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General Egyptian Book Organization Reprint Rare Books by Taha Hussein

The 'Restoring Taha Hussein' project hopes to reintroduce the writer's legacy to a new generation of Arabic readers.

John Bichara

General Egyptian Book Organization Reprint Rare Books by Taha Hussein

On the 50th anniversary of the death of Taha Hussein, one of the most celebrated writers in Egypt and the 'Dean of Arabic Literature', the General Egyptian Book Organization - a government body dedicated to preserving and promoting Egyptian literature - has completed its 'Restoring Taha Hussein' project to reprint the prestigious author's works.

The 'Restoring Taha Hussein' project hopes to reintroduce the writer's legacy to a new generation of Arabic readers. Born in 1889 in Minya, Taha Hussein became blind at the age of two, and grew up to study at Cairo University, as well as the University of Montpellier and Sorbonne University in France. Upon his return to Egypt, he was appointed professor of history at Cairo University, and later became a professor of Arabic literature and Semitic languages. He was the founding Rector of the University of Alexandria, and was later appointed the Minister of Education in 1950, promoting free education for all and establishing a number of new universities.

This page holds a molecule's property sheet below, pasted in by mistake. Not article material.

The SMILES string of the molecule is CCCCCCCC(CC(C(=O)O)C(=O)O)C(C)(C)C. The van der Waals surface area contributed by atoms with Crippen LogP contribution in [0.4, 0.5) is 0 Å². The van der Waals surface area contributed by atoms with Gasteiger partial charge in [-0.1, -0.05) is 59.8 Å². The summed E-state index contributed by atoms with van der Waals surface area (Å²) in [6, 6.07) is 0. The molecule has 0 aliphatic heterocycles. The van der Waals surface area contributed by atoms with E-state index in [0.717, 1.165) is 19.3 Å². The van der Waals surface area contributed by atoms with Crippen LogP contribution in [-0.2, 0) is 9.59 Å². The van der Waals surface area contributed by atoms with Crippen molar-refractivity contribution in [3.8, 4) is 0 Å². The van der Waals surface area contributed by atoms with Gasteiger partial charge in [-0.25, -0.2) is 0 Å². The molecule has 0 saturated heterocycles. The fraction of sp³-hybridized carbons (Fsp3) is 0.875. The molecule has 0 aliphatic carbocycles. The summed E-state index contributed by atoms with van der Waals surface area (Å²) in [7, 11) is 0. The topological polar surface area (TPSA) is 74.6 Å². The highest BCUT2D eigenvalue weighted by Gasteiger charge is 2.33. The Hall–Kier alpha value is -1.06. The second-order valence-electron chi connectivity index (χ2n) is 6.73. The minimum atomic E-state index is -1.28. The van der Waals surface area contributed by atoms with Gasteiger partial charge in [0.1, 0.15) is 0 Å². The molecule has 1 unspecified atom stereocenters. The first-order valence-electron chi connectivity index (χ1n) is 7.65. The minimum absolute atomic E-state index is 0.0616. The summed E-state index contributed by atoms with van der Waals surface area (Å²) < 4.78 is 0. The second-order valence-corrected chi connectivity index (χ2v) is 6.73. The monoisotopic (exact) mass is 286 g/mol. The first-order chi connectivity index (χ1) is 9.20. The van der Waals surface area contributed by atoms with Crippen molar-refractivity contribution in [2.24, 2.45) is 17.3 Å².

As an author, Taha Hussein published more than 60 books including six novels and 1,300 articles. In the West, he was most famous for his autobiography 'Al-Ayyam', which was published abroad as 'An Egyptian Childhood' and 'The Stream of Days'.

The General Egyptian Book Organization has so far republished 'Hafez and Shawki', 'Pioneers of Thoughts', 'Selected Poetical Texts of the Greek Drama', 'The Literary Life in the Arabian Peninsula', and his translation of Voltaire's 'Book of Fate', amongst others. The organisation plans to restore more of Hussein's work in the near future.

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